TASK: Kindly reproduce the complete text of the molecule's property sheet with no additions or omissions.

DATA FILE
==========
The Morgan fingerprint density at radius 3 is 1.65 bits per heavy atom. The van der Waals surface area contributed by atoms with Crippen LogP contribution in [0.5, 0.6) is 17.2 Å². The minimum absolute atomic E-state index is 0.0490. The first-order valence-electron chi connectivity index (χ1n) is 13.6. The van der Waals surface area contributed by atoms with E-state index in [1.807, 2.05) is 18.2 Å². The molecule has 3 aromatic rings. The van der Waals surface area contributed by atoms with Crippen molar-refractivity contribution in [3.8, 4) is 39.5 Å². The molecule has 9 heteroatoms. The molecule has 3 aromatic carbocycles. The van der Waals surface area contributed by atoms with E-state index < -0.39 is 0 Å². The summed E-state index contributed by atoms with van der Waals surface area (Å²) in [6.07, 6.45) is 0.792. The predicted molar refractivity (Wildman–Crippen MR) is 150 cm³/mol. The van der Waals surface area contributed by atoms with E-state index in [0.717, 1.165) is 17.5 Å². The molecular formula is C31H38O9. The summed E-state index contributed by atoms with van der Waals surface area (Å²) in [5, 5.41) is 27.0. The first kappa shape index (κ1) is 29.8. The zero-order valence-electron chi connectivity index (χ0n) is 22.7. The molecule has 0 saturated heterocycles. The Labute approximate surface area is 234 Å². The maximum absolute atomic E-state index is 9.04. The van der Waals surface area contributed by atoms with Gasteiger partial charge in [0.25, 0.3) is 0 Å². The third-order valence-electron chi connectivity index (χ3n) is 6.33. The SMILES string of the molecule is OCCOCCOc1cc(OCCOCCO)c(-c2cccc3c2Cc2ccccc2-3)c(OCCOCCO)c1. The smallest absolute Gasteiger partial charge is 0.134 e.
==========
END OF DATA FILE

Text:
The Morgan fingerprint density at radius 3 is 1.65 bits per heavy atom. The van der Waals surface area contributed by atoms with Crippen LogP contribution in [0.5, 0.6) is 17.2 Å². The minimum absolute atomic E-state index is 0.0490. The first-order valence-electron chi connectivity index (χ1n) is 13.6. The van der Waals surface area contributed by atoms with E-state index in [1.807, 2.05) is 18.2 Å². The molecule has 3 aromatic rings. The van der Waals surface area contributed by atoms with Crippen molar-refractivity contribution in [3.8, 4) is 39.5 Å². The molecule has 9 heteroatoms. The molecule has 3 aromatic carbocycles. The van der Waals surface area contributed by atoms with E-state index < -0.39 is 0 Å². The summed E-state index contributed by atoms with van der Waals surface area (Å²) in [6.07, 6.45) is 0.792. The predicted molar refractivity (Wildman–Crippen MR) is 150 cm³/mol. The van der Waals surface area contributed by atoms with E-state index in [0.717, 1.165) is 17.5 Å². The molecular formula is C31H38O9. The summed E-state index contributed by atoms with van der Waals surface area (Å²) in [5, 5.41) is 27.0. The first kappa shape index (κ1) is 29.8. The zero-order valence-electron chi connectivity index (χ0n) is 22.7. The molecule has 0 saturated heterocycles. The Labute approximate surface area is 234 Å². The maximum absolute atomic E-state index is 9.04. The van der Waals surface area contributed by atoms with Gasteiger partial charge in [0.25, 0.3) is 0 Å². The third-order valence-electron chi connectivity index (χ3n) is 6.33. The SMILES string of the molecule is OCCOCCOc1cc(OCCOCCO)c(-c2cccc3c2Cc2ccccc2-3)c(OCCOCCO)c1. The smallest absolute Gasteiger partial charge is 0.134 e.